Man held on $3M bail after murdered woman’s blood found on jacket, SUV

Susan Torres’ blood and Malik Landers’ DNA, were found on the jacket Landers was wearing when he was arrested after getting into his girlfriend’s silver Toyota RAV4 Monday, prosectors said. The SUV also allegedly had traces of Torres’ blood inside.

SHARE Man held on $3M bail after murdered woman’s blood found on jacket, SUV
The Leighton Criminal Courthouse.

The Leighton Criminal Courthouse.

Sun-Times file

A Cook County judge ordered a man held on $3 million bail Friday after prosecutors said DNA tests revealed the blood of a murdered woman was found on his jacket and an SUV he had access to.

Traces of 29-year-old Susan Torres’ blood and Malik Landers’ own DNA were found on the dark colored winter jacket Landers was wearing when he was arrested after getting into his girlfriend’s silver Toyota RAV4 Monday, according to Assistant State’s Attorney James Murphy.

The SUV had a strong odor of cleaning products and traces of Torres’ blood were also found in several locations inside the vehicle, Murphy said.

Torres was discovered shot to death around 9 a.m. Saturday in an alley behind the 1000 block of North Hamlin Avenue, Murphy said.

Landers was seen in surveillance footage buying gas for the SUV the morning of the murder, Murphy said.

Another surveillance camera recorded an SUV that matched Landers’ girlfriend’s vehicle driving into the Humboldt Park alley around the same time a Chicago police ShotSpotter device a block away detected a single gunshot, Murphy said.

The surveillance footage also allegedly showed the SUV pause in the alley where Torres’ body was found before it drove away.

And records show that 23-year-old Landers’ cellphone was used in the “geographic area” of where Torres’ body was found around the time the murder, Murphy said.

But Murphy also told Judge Barbara Dawkins, “We don’t have a motive or a connection to this victim.”

After police released a description of the SUV, a tipster led investigators to Landers’ girlfriend’s RAV4 in Oak Park, Murphy said.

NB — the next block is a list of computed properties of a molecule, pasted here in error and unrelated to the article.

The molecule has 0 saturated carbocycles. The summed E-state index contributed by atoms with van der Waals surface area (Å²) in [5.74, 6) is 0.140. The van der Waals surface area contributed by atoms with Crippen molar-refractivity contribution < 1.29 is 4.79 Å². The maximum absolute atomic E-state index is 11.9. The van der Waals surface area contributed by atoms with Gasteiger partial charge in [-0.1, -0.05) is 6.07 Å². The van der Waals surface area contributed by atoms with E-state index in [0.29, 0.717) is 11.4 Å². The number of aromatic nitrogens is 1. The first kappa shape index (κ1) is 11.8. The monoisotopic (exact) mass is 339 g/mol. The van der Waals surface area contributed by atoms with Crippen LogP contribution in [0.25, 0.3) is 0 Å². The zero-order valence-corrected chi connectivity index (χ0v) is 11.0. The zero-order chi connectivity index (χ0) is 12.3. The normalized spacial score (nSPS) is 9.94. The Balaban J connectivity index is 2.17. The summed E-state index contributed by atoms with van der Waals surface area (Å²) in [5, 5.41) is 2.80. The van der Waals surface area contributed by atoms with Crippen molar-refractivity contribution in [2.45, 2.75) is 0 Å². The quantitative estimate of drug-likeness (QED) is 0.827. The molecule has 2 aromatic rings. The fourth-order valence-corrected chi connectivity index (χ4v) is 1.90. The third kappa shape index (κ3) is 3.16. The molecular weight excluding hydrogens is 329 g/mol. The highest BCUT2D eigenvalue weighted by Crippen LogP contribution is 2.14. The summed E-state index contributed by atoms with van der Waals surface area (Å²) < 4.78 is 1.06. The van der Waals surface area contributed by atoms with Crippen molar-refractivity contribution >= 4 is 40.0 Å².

When officers approached Landers on Monday, he was wearing a ballistic vest and had a 9-mm handgun in his pocket, Murphy said. A .357 revolver was also found inside his home, but neither weapon matched a bullet recovered from Torres’ body and Landers has a valid concealed-carry license and FOID card, Murphy said.

DNA testing results of the blood found on the jacket and inside the SUV were not available Thursday when Landers first appeared in court for first-degree murder.

At the time, prosecutors told Dawkins the results would be available Friday, so she ordered Landers held on $750,000.

On Friday, Murphy asked Dawkins to order Landers held without bail now that it was confirmed Torres’ blood was on his jacket and the SUV.

But Landers was not at his hearing Friday because he was being held in “medical isolation” at Cook County Jail and Dawkins noted that defendants are required to be in court for a no-bail ruling. So Dawkins will rule on the prosecution’s motion for no bail at a later date.

Landers’ attorney argued that the allegations against him are “largely circumstantial” and noted that while it was “clear the vehicle may have been used,” there are no eyewitness who could put Landers in the vehicle at the time of the murder.

Dawkins agreed the case was circumstantial, but said while there were many RAV4’s in the city, “Not everyone is driving a Toyota RAV4 that has blood stain in it” matching the victim’s.

“The fact that there is no motive in this case ... the random nature of the crime establishes that [Landers] is a danger to the public,” Dawkins said.

Landers’ case is expected to be back in court on Jan. 21.

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